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Inclusion Now Articles Issue 28

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Norðlingaskóli and the 'Wise' Headmaster

Thoughts on our Visit to Norðlingaskóli

The Schools White Paper - Progress or Profiteering?

OFSTED Criticises SEN Misdiagnosis

Candoco's Young Dancers

Why I Believe Inclusion is the Key to Healing this Country

Thinking About the Oppression of People with Learning Difficulties

Legal Question No. 2

Disability History Month Off to a Flying Start



Norðlingaskóli and the 'Wise' Headmaster

In September 2010 a delegation of disabled people, parents and education professionals from the UK joined others from a number of countries in Europe on a visit to Iceland to learn about and share good inclusive practice. We saw many good examples but one school in particular turned out to be an inspiration to all. Here two of the UK group reflect on their experience.

Cast your mind back to one of those exercises you have taken part in at a Disability Equality or Person Centred Thinking training session…

Imagine the excited group of people sprawled on the floor, surrounded by felt tip pens, glue, glitter, cardboard shapes etc…

Remember being told to design your perfect school, think about everything you put in - and the additional bit the other groups put into their vision posters…

Now, be honest, did you really believe it was going to happen? Maybe not! But in a small school, Norðlingaskóli, in Iceland, we had a real glimpse of the possibilities, when we visited back in September of last year.

I wasn't the only person in the room who misheard the introduction of Ágúst the 'Vice' Headmaster as Ágúst the 'Wise' Headmaster. Here was a teacher who dreamed a dream and had the chance to make it come true.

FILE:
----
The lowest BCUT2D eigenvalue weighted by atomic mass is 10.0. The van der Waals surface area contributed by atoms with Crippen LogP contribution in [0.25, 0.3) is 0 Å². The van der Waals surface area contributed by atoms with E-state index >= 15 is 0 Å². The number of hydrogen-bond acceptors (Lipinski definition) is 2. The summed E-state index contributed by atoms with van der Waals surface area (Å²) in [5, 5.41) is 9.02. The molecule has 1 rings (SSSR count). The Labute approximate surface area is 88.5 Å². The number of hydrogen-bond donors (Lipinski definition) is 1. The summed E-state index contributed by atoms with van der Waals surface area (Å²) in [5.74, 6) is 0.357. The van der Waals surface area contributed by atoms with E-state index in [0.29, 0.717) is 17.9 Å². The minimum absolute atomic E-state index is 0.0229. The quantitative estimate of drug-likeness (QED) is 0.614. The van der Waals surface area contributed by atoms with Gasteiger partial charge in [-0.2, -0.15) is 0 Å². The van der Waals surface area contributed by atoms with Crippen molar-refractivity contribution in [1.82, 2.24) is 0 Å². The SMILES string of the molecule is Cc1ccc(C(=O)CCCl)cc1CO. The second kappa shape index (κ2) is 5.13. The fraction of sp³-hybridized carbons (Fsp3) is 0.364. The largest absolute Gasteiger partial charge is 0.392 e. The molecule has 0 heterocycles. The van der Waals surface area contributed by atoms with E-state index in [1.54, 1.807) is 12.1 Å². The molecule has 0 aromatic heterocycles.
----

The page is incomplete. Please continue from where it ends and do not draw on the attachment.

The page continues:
In 2005 he started working as a support assistant in a mainstream school. He immediately realised that he did not have the education or skills to teach those who faced additional barriers to learning. Ágúst had left school at the earliest opportunity, many years ago, having had a dreadful time. He was shocked by the expectation that he could teach disabled children, but also motivated by a strong desire to make school a positive experience for children, so went to college and trained as a teacher.
Around that time, Reykjavik had a growing population in a new community on the edges of town. The council knew a new school would have to be established and took the decision to make it a brilliantly inclusive school. To do this, they appointed a visionary leadership team to make it real, and Ágúst joined the team at the beginning.

When we drove up to the school, the first thing we noticed was a shabby collection of portacabins. Any negative impression we started with was quickly swept away in gasps of amazement as we noticed children climbing trees, running, cycling laughing - barely supervised and having fun. It was a joyous sight, one we hadn't seen in the UK for many years where officials are obsessed with risk and the compensation culture has squeezed childhood into a fairly sterile box for most (this school has an ethos of giving children 'responsible freedom').

Ágúst greeted us with gentle humour and explained that the half built school had ground to a halt when the economy crashed a few years ago, but work had restarted and they are optimistic that it will be completed in the next school year. Despite the shabby surroundings and sounds of drills and hammers, we sat in amazement as he explained the school philosophy to us. You could have heard a pin drop as we discovered many gems:

School is for the students, not the staff

When children start school, whether they are 6 years old or transfer in later, they learn how the school community works and settle in before anyone starts to teach them